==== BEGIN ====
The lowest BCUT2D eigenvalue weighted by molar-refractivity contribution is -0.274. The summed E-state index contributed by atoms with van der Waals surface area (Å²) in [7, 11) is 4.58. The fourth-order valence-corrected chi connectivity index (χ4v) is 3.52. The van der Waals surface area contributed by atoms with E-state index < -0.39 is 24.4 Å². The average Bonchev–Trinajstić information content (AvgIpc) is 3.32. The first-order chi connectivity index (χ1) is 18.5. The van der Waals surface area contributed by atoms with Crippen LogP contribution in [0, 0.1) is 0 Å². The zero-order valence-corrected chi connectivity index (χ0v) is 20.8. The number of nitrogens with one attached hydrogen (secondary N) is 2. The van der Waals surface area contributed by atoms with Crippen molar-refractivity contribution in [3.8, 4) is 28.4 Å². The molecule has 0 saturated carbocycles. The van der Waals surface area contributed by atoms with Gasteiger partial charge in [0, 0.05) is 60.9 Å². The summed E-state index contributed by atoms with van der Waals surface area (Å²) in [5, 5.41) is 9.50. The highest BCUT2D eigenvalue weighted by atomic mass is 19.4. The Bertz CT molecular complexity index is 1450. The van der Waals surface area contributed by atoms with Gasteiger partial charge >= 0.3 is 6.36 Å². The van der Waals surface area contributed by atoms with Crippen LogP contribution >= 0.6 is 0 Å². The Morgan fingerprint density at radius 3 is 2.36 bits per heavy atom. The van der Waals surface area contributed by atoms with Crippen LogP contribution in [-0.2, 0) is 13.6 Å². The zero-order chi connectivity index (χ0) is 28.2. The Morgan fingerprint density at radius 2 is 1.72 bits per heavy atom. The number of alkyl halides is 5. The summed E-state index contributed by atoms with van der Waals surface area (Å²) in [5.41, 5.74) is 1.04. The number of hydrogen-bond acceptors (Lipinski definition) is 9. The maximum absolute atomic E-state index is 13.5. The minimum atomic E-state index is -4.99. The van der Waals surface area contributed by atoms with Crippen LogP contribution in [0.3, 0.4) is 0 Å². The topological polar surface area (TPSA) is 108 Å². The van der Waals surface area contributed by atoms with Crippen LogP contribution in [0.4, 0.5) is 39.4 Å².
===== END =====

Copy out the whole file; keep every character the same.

The lowest BCUT2D eigenvalue weighted by molar-refractivity contribution is -0.274. The summed E-state index contributed by atoms with van der Waals surface area (Å²) in [7, 11) is 4.58. The fourth-order valence-corrected chi connectivity index (χ4v) is 3.52. The van der Waals surface area contributed by atoms with E-state index < -0.39 is 24.4 Å². The average Bonchev–Trinajstić information content (AvgIpc) is 3.32. The first-order chi connectivity index (χ1) is 18.5. The van der Waals surface area contributed by atoms with Crippen LogP contribution in [0, 0.1) is 0 Å². The zero-order valence-corrected chi connectivity index (χ0v) is 20.8. The number of nitrogens with one attached hydrogen (secondary N) is 2. The van der Waals surface area contributed by atoms with Crippen molar-refractivity contribution in [3.8, 4) is 28.4 Å². The molecule has 0 saturated carbocycles. The van der Waals surface area contributed by atoms with Gasteiger partial charge in [0, 0.05) is 60.9 Å². The summed E-state index contributed by atoms with van der Waals surface area (Å²) in [5, 5.41) is 9.50. The highest BCUT2D eigenvalue weighted by atomic mass is 19.4. The Bertz CT molecular complexity index is 1450. The van der Waals surface area contributed by atoms with Gasteiger partial charge >= 0.3 is 6.36 Å². The van der Waals surface area contributed by atoms with Crippen LogP contribution >= 0.6 is 0 Å². The Morgan fingerprint density at radius 3 is 2.36 bits per heavy atom. The van der Waals surface area contributed by atoms with Crippen LogP contribution in [-0.2, 0) is 13.6 Å². The zero-order chi connectivity index (χ0) is 28.2. The Morgan fingerprint density at radius 2 is 1.72 bits per heavy atom. The number of alkyl halides is 5. The summed E-state index contributed by atoms with van der Waals surface area (Å²) in [5.41, 5.74) is 1.04. The number of hydrogen-bond acceptors (Lipinski definition) is 9. The maximum absolute atomic E-state index is 13.5. The minimum atomic E-state index is -4.99. The van der Waals surface area contributed by atoms with Crippen LogP contribution in [0.3, 0.4) is 0 Å². The topological polar surface area (TPSA) is 108 Å². The van der Waals surface area contributed by atoms with Crippen LogP contribution in [0.4, 0.5) is 39.4 Å².